Are they being sarcastic?
Sarcasm is the use of words that convey a meaning opposite to the one you actually intend to pass on. It has the ability to flip the sentiment of the sentence. This makes sarcasm detection an important part of sentiment analysis.
Most of the datasets available for this purpose rely on tweets written by the public. This can result in noisy data with improper labeling. The context of tweets is dependent on the thread (in case of replies) and thus, understanding the context of the conversation becomes crucial to labeling the text.
To overcome this, here we use a dataset consisting of news headlines. This is a comparatively reliable dataset as the headlines are written by professionals and the source can be used in labeling the dataset samples.
Implementation of the idea on cAInvas — here!
This dataset is collected from two news websites. The Onion aims at producing sarcastic versions of current events and the headlines from News in Brief and News in Photos categories (which are sarcastic) were collected. Also, real (and non-sarcastic) news headlines were collected from HuffPost.
Looking into the distribution of class values —
It is an almost balanced dataset. Good to go!
The headline text has to be cleaned, i.e., URLs and HTML elements removed (if any). Next, the text is stripped of any character that is not an alphabet. The functions for the same are defined as follows —
Once the above preprocessing is done, the sentence is converted to lower case before stemming it into the root word. This helps in identifying words that are different forms of the same word (example, eat, eating, ate, etc.). Snowball stemmer of the nltk.stem module is used for stemming.
Stopwords are not removed as they can help in delivering the context of the sentence as a whole.
The words belonging to each of the classes are stored separately for visualization using WordCloud
The size of the word is proportional to its frequency in the dataset. It is not possible to derive any inference based on these images.
Splitting the dataset into train and validation set using 80–20 ratio.
The train set has 22895 samples and the validation set has 5724 samples.
The Tokenizer function of the keras.preprocessing.text module is used to convert the text into a sequence of integers to give as input to the model. They are then padded with zeros to achieve a maximum length of 200.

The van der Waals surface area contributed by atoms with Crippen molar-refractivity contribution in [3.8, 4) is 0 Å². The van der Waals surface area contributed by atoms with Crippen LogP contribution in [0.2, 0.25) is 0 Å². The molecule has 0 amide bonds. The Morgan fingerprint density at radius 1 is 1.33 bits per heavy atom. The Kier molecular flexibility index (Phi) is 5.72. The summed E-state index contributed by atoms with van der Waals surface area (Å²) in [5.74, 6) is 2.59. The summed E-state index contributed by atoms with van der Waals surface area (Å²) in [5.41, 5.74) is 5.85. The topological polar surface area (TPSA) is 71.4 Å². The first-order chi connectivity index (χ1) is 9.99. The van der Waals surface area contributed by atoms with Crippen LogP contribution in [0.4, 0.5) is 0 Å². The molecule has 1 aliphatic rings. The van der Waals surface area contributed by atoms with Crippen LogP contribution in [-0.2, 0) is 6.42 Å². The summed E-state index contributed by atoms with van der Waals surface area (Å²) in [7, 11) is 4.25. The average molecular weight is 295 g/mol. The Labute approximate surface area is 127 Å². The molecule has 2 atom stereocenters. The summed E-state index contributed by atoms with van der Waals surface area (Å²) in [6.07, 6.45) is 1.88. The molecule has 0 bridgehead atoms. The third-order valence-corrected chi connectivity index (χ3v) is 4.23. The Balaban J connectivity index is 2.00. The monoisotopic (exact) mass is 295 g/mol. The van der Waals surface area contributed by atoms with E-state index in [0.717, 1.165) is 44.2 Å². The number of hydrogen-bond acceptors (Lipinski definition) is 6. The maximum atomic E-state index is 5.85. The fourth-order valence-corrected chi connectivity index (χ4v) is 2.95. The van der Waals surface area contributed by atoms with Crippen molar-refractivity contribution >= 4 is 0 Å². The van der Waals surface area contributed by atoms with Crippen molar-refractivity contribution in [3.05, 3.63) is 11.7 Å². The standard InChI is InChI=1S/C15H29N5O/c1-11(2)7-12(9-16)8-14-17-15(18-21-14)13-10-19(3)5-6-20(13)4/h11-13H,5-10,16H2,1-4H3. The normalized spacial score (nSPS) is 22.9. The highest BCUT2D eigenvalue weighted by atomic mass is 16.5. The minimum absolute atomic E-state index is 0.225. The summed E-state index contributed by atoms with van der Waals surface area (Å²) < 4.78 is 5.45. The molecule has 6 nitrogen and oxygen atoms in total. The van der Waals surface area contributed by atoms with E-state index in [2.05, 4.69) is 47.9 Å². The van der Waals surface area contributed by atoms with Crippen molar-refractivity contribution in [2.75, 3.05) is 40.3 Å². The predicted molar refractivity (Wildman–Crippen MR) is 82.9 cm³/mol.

The model to be trained consists of an embedding layer that converts the input samples (sparse) into dense arrays of fixed size. This is followed by an LSTM and three Dense layers, the first two having ReLU activation and the last one having Sigmoid activation functions.
The model is compiled using the BinaryCrossentropy loss as there are only two classes — 0 and 1. Adam optimizer is used and the model’s accuracy is tracked.
The EarlyStopping callback function of the keras.callbacks module tracks a metric (here, val_loss by default) for the given number of epochs and stops training if the metric doesn’t improve (decrease if loss, increase if accuracy). The restore_best_weights parameter ensures that the model with the least validation loss (or best value of metric) yet is restored to the model variable.
The model achieved ~83.5% accuracy on the test set after training with a learning rate of 0.01.
Peeking into the confusion matrix to understand the results better —
Performing predictions on random test samples —
deepC library, compiler, and inference framework are designed to enable and perform deep learning neural networks by focussing on features of small form-factor devices like micro-controllers, eFPGAs, CPUs, and other embedded devices like raspberry-pi, odroid, Arduino, SparkFun Edge, RISC-V, mobile phones, x86 and arm laptops among others.
Compiling the model using deepC —
Head over to the cAInvas platform (link to notebook given earlier) to run and generate your own .exe file!
Credits: Ayisha D